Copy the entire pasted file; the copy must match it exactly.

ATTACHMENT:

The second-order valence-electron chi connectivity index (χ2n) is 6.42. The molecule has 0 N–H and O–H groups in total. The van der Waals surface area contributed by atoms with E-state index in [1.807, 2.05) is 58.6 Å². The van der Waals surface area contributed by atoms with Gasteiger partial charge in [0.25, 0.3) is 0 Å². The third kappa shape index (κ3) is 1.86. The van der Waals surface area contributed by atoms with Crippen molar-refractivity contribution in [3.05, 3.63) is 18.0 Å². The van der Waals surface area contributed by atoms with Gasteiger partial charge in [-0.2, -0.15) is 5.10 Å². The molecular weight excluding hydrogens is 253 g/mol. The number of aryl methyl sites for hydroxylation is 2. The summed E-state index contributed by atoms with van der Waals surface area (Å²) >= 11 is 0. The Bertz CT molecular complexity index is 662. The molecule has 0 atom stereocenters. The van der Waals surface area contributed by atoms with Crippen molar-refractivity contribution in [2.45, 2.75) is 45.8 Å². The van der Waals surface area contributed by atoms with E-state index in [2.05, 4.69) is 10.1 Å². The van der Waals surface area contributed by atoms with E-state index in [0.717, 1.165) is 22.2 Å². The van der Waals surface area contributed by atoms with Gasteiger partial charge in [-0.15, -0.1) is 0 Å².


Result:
The second-order valence-electron chi connectivity index (χ2n) is 6.42. The molecule has 0 N–H and O–H groups in total. The van der Waals surface area contributed by atoms with E-state index in [1.807, 2.05) is 58.6 Å². The van der Waals surface area contributed by atoms with Gasteiger partial charge in [0.25, 0.3) is 0 Å². The third kappa shape index (κ3) is 1.86. The van der Waals surface area contributed by atoms with Crippen molar-refractivity contribution in [3.05, 3.63) is 18.0 Å². The van der Waals surface area contributed by atoms with Gasteiger partial charge in [-0.2, -0.15) is 5.10 Å². The molecular weight excluding hydrogens is 253 g/mol. The number of aryl methyl sites for hydroxylation is 2. The summed E-state index contributed by atoms with van der Waals surface area (Å²) >= 11 is 0. The Bertz CT molecular complexity index is 662. The molecule has 0 atom stereocenters. The van der Waals surface area contributed by atoms with Crippen molar-refractivity contribution in [2.45, 2.75) is 45.8 Å². The van der Waals surface area contributed by atoms with E-state index in [2.05, 4.69) is 10.1 Å². The van der Waals surface area contributed by atoms with E-state index in [0.717, 1.165) is 22.2 Å². The van der Waals surface area contributed by atoms with Gasteiger partial charge in [-0.15, -0.1) is 0 Å².